Kay Annamalai, director of marketing, Pericom Semiconductor, spoke

Kay Annamalai, director of marketing, Pericom Semiconductor, spoke to Dilin Anandand and Abhishek Mutha of EFY about the importance of clocks, common design challenges and the difficulties faced in mixed-signal design.
 
Could you elaborate on the Internet of Things—growth of smart devices using technology like low-power Bluetooth 4.0—and how selecting the right components will help design engineers?
Today, all objects and humans are interconnected via Internet and other wireless connectivity options. Materials and vehicles are tagged and monitored, buildings are secured through surveillance, and energy storage and transmission are all monitored and controlled through smart meters that are connected to the network. To promote this further, we need small, low-power devices for monitoring and connectivity. Components like low-power, small-size crystal oscillators, tiny load switches and level shifters will all help in designing these small devices. Overall, designers need to focus on reducing power consumption of these systems.
 
What are the latest solutions that help reduce power consumption in a circuit?
The latest power switches offer very low resistance, standby and shutdown current, and also protect against current-overload and short-circuit conditions in a circuit. On the other hand, the latest low dropout regulators (LDOs) make less noise and offer high ripple rejection and low standby current. Also, current microprocessor supervisory circuits offer voltage-monitoring, power-up reset and watchdog functions. A combination of these solutions will enable engineers to build more efficient circuits that would consume much less power. For embedded designs, engineers can utilise microprocessor supervisory circuits, power switches and LDOs.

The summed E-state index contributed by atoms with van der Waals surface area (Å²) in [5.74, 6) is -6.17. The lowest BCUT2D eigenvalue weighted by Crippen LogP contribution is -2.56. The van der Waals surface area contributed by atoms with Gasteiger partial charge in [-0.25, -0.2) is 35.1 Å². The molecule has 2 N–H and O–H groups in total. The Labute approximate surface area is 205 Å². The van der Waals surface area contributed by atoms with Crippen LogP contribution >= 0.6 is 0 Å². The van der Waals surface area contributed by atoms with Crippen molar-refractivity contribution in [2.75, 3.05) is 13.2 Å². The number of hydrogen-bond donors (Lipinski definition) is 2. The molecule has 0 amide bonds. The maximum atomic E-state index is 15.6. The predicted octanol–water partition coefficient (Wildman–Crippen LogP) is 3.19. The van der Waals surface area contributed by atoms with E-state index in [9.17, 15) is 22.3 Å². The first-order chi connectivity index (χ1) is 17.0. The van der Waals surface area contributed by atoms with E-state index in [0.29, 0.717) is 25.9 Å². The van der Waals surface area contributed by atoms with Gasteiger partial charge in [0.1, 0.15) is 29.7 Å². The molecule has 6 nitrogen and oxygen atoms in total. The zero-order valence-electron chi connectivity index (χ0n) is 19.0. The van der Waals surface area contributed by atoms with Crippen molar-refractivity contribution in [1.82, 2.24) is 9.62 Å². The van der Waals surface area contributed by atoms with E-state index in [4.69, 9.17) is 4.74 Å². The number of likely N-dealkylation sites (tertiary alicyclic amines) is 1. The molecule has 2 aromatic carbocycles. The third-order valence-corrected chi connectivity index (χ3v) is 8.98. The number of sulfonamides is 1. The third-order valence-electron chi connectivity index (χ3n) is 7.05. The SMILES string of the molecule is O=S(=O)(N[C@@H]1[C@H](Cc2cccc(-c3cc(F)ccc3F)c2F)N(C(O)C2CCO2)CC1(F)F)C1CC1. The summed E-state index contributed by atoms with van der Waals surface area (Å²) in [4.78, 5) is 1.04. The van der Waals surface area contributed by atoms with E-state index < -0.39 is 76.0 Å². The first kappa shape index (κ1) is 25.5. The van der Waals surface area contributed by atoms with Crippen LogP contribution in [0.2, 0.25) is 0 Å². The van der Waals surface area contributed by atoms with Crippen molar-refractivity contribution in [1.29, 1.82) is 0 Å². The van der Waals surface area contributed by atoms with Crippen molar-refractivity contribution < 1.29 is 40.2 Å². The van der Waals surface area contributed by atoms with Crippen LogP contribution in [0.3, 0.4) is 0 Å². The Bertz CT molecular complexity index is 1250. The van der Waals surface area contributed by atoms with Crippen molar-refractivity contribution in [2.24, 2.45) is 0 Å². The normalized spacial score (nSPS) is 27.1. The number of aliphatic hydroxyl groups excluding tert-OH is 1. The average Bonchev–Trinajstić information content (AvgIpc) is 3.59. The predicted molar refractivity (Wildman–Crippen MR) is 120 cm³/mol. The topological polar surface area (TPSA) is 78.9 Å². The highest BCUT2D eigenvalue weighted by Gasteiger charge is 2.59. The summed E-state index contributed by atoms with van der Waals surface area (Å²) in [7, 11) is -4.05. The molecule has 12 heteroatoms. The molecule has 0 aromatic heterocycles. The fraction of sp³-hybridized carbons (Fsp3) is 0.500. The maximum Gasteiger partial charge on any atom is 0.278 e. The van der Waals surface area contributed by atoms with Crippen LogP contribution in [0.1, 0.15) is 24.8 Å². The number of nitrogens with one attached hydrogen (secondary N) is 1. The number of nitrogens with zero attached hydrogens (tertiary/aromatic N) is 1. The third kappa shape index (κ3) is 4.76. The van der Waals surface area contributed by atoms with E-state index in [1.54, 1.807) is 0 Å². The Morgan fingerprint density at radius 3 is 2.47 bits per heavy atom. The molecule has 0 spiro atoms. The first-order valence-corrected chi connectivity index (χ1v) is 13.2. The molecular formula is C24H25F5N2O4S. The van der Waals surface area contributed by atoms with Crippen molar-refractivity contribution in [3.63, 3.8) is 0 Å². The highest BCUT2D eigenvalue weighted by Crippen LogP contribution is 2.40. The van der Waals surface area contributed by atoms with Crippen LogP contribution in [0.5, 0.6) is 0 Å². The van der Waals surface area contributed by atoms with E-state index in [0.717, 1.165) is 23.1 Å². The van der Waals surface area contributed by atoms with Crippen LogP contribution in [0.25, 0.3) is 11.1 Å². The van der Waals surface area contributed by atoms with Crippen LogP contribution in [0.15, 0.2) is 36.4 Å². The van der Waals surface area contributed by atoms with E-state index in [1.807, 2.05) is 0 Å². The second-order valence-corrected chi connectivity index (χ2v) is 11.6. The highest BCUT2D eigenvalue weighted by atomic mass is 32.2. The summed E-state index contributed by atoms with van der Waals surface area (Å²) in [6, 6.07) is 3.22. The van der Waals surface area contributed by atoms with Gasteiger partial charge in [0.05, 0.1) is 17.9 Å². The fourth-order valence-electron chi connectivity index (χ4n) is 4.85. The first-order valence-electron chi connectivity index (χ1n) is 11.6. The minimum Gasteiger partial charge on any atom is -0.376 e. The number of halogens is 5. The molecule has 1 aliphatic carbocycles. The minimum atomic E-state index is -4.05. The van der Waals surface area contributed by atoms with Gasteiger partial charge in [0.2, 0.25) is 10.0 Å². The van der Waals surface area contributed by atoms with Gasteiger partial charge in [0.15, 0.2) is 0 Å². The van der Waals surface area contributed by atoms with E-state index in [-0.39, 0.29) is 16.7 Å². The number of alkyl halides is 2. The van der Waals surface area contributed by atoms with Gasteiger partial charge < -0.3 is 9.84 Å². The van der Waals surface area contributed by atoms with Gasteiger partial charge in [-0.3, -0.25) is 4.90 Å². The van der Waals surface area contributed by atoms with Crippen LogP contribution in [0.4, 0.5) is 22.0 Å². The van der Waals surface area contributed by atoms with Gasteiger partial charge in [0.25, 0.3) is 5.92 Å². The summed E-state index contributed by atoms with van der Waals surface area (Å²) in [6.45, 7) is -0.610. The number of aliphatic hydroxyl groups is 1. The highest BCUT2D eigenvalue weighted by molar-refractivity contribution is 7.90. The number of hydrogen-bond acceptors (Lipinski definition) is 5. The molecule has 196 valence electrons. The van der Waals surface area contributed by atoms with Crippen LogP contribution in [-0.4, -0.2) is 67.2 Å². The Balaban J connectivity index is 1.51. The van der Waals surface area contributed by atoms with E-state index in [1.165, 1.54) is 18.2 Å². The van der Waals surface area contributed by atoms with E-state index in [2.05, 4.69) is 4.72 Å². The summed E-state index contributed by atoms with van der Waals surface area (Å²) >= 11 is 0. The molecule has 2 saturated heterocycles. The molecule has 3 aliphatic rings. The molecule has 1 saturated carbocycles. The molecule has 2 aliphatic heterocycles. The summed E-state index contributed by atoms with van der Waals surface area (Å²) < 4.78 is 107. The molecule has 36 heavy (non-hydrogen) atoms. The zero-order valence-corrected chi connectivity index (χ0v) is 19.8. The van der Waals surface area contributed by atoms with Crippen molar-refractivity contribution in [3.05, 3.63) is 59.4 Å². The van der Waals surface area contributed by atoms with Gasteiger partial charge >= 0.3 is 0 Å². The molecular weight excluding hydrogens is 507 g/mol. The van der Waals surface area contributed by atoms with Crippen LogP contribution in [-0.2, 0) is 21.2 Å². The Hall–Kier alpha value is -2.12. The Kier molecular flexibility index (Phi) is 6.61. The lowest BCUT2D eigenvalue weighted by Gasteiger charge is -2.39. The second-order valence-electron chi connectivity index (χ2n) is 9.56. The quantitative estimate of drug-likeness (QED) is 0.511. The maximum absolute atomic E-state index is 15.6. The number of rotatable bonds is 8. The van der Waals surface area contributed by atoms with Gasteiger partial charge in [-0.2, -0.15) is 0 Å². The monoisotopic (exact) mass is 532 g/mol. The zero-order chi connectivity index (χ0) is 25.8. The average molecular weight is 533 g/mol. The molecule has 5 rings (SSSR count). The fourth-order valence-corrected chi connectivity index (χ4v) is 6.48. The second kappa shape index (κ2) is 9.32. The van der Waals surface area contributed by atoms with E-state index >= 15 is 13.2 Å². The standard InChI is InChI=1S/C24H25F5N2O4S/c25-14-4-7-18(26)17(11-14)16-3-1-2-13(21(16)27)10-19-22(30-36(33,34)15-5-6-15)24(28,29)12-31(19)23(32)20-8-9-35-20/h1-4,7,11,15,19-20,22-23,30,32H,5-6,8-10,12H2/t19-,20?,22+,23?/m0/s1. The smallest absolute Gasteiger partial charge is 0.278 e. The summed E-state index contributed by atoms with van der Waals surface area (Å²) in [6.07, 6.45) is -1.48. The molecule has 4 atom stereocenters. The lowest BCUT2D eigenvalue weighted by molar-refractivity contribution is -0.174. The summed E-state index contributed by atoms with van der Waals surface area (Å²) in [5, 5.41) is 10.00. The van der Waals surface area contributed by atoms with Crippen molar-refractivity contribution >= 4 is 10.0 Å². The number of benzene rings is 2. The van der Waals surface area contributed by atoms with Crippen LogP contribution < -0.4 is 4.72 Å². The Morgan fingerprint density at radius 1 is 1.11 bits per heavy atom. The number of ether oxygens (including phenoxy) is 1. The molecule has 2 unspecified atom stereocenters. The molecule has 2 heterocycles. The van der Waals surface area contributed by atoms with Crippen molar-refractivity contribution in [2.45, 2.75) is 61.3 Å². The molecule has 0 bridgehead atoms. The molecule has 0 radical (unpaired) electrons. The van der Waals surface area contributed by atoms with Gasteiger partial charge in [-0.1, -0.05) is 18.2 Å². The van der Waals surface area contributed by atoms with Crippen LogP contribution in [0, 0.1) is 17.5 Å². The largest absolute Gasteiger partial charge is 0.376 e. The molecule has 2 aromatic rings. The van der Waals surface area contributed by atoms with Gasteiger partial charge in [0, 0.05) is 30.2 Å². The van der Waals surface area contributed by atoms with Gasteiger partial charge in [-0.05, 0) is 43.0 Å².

How important are clocks—be it ICs or real-time—for enabling high-speed applications?
Clocks are the heart of every system. Not only do they need to be stable and accurate but they also need to perform in terms of jitter, especially for high-speed applications like 10Gb Ethernet and 12Gb SAS in storage. Moreover, they need to consume little power.
 
What are the latest advances in timing solutions available for design engineers?
The latest timing solutions are noteworthy, as they now include low-jitter, high-frequency and small-sized crystal oscillators, as well as clock generators that integrate multiple frequencies and multiple copies of the frequencies. We also have high-speed signal-conditioning serial connectivity solutions up to 12.5 Gbps for high-speed backplanes, which include low-voltage, low-power, multi-port drivers andvery high-bandwidth signal switch multiplexers for port expansion.
 
What would a next-generation development in this vertical look like?
Next-generation developments include going up to 40 Gbps and 100 Gbps for Ethernet to cater to fast-growing connectivity requirements for Internet. For these data rates, timing solutions that can provide 0.2p RMS jitter are essential for robust system performance.
 
There are different types of crystal oscillators. Could you elaborate on how designers can make use of these in their products?
Oscillators can be broadly classified as kHz oscillators, MHz CMOS oscillators, MHz differential oscillators, VCXOs and TCXOs. These are used to provide a stable source of signal and hence the designers don’t have to worry about matching the crystal to their ASIC or standard ICs. Crystals are used when they are already in a reference design for low frequencies of up to 40 MHz with specific load capacitance and interface known and where jitter is not critical. For emerging high-speed wireless applications with data rates of up to 1 Gbps, it is important to have a precise timing source with the known jitter.